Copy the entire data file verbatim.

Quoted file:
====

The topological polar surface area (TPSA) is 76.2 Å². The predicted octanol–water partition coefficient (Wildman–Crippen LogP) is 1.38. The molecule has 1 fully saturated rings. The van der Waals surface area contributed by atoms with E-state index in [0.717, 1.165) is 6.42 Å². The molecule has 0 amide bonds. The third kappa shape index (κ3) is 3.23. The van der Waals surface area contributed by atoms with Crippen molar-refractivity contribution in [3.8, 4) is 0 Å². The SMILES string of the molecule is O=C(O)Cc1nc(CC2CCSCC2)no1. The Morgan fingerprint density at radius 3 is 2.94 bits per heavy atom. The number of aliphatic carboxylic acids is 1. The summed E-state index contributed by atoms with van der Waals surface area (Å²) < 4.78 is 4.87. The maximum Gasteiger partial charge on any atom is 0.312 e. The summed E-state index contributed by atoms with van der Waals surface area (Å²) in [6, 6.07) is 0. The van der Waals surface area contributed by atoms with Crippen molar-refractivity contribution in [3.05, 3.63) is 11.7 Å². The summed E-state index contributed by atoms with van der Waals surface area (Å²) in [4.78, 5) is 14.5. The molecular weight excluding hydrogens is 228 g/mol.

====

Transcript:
The topological polar surface area (TPSA) is 76.2 Å². The predicted octanol–water partition coefficient (Wildman–Crippen LogP) is 1.38. The molecule has 1 fully saturated rings. The van der Waals surface area contributed by atoms with E-state index in [0.717, 1.165) is 6.42 Å². The molecule has 0 amide bonds. The third kappa shape index (κ3) is 3.23. The van der Waals surface area contributed by atoms with Crippen molar-refractivity contribution in [3.8, 4) is 0 Å². The SMILES string of the molecule is O=C(O)Cc1nc(CC2CCSCC2)no1. The Morgan fingerprint density at radius 3 is 2.94 bits per heavy atom. The number of aliphatic carboxylic acids is 1. The summed E-state index contributed by atoms with van der Waals surface area (Å²) < 4.78 is 4.87. The maximum Gasteiger partial charge on any atom is 0.312 e. The summed E-state index contributed by atoms with van der Waals surface area (Å²) in [6, 6.07) is 0. The van der Waals surface area contributed by atoms with Crippen molar-refractivity contribution in [3.05, 3.63) is 11.7 Å². The summed E-state index contributed by atoms with van der Waals surface area (Å²) in [4.78, 5) is 14.5. The molecular weight excluding hydrogens is 228 g/mol.